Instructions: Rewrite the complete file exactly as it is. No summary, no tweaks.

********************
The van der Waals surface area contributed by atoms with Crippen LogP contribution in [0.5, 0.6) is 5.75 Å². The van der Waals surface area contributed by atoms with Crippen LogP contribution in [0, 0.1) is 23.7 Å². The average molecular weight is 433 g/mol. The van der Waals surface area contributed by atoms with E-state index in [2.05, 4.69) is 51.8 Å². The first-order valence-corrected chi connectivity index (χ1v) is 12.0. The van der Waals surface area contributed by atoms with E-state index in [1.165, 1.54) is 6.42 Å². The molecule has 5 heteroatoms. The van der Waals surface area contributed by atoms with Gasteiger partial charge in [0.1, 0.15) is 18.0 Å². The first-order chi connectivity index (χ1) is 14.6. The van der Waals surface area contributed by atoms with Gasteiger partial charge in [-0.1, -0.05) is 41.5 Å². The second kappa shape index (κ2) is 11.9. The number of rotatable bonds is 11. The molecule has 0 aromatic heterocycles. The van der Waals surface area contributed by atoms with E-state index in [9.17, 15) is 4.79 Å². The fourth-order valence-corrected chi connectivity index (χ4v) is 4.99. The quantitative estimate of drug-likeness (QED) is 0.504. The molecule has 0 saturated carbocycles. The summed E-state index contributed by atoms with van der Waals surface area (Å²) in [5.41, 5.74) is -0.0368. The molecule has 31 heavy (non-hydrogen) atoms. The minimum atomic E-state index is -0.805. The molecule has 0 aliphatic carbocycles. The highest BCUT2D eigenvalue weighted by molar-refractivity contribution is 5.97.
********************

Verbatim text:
The van der Waals surface area contributed by atoms with Crippen LogP contribution in [0.5, 0.6) is 5.75 Å². The van der Waals surface area contributed by atoms with Crippen LogP contribution in [0, 0.1) is 23.7 Å². The average molecular weight is 433 g/mol. The van der Waals surface area contributed by atoms with E-state index in [2.05, 4.69) is 51.8 Å². The first-order valence-corrected chi connectivity index (χ1v) is 12.0. The van der Waals surface area contributed by atoms with E-state index in [1.165, 1.54) is 6.42 Å². The molecule has 5 heteroatoms. The van der Waals surface area contributed by atoms with Gasteiger partial charge in [0.1, 0.15) is 18.0 Å². The first-order chi connectivity index (χ1) is 14.6. The van der Waals surface area contributed by atoms with Gasteiger partial charge in [-0.1, -0.05) is 41.5 Å². The second kappa shape index (κ2) is 11.9. The number of rotatable bonds is 11. The molecule has 0 aromatic heterocycles. The van der Waals surface area contributed by atoms with E-state index in [9.17, 15) is 4.79 Å². The fourth-order valence-corrected chi connectivity index (χ4v) is 4.99. The quantitative estimate of drug-likeness (QED) is 0.504. The molecule has 0 saturated carbocycles. The summed E-state index contributed by atoms with van der Waals surface area (Å²) in [5.41, 5.74) is -0.0368. The molecule has 31 heavy (non-hydrogen) atoms. The minimum atomic E-state index is -0.805. The molecule has 0 aliphatic carbocycles. The highest BCUT2D eigenvalue weighted by molar-refractivity contribution is 5.97.